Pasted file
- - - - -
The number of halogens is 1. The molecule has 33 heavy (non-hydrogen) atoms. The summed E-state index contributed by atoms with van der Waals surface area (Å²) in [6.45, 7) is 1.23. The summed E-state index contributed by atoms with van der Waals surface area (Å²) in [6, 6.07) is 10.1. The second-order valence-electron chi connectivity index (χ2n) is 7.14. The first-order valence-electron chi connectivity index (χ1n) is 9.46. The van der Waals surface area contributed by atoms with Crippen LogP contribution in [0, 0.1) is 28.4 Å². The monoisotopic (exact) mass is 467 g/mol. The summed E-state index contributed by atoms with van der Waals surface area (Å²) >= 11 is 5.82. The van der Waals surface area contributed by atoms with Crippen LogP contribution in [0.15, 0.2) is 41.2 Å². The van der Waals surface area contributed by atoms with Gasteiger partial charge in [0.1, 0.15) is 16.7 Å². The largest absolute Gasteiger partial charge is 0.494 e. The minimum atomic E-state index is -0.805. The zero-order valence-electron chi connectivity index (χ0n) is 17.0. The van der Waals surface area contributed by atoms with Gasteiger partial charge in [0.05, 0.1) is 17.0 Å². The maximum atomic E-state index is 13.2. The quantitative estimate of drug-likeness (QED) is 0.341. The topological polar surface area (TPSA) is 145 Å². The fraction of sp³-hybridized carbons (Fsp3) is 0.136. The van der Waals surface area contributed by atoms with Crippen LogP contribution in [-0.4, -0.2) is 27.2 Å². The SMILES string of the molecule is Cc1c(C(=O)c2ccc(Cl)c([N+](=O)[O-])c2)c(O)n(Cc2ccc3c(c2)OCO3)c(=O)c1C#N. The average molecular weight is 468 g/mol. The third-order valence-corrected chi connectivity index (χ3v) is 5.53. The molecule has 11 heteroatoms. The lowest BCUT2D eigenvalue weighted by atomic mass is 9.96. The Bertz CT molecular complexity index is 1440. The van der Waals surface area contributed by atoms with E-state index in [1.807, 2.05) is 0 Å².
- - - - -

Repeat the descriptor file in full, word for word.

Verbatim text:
The number of halogens is 1. The molecule has 33 heavy (non-hydrogen) atoms. The summed E-state index contributed by atoms with van der Waals surface area (Å²) in [6.45, 7) is 1.23. The summed E-state index contributed by atoms with van der Waals surface area (Å²) in [6, 6.07) is 10.1. The second-order valence-electron chi connectivity index (χ2n) is 7.14. The first-order valence-electron chi connectivity index (χ1n) is 9.46. The van der Waals surface area contributed by atoms with Crippen LogP contribution in [0, 0.1) is 28.4 Å². The monoisotopic (exact) mass is 467 g/mol. The summed E-state index contributed by atoms with van der Waals surface area (Å²) >= 11 is 5.82. The van der Waals surface area contributed by atoms with Crippen LogP contribution in [0.15, 0.2) is 41.2 Å². The van der Waals surface area contributed by atoms with Gasteiger partial charge in [0.1, 0.15) is 16.7 Å². The largest absolute Gasteiger partial charge is 0.494 e. The minimum atomic E-state index is -0.805. The zero-order valence-electron chi connectivity index (χ0n) is 17.0. The van der Waals surface area contributed by atoms with Gasteiger partial charge in [0.05, 0.1) is 17.0 Å². The maximum atomic E-state index is 13.2. The quantitative estimate of drug-likeness (QED) is 0.341. The topological polar surface area (TPSA) is 145 Å². The fraction of sp³-hybridized carbons (Fsp3) is 0.136. The van der Waals surface area contributed by atoms with Crippen LogP contribution in [-0.4, -0.2) is 27.2 Å². The SMILES string of the molecule is Cc1c(C(=O)c2ccc(Cl)c([N+](=O)[O-])c2)c(O)n(Cc2ccc3c(c2)OCO3)c(=O)c1C#N. The average molecular weight is 468 g/mol. The third-order valence-corrected chi connectivity index (χ3v) is 5.53. The molecule has 11 heteroatoms. The lowest BCUT2D eigenvalue weighted by atomic mass is 9.96. The Bertz CT molecular complexity index is 1440. The van der Waals surface area contributed by atoms with E-state index in [1.807, 2.05) is 0 Å².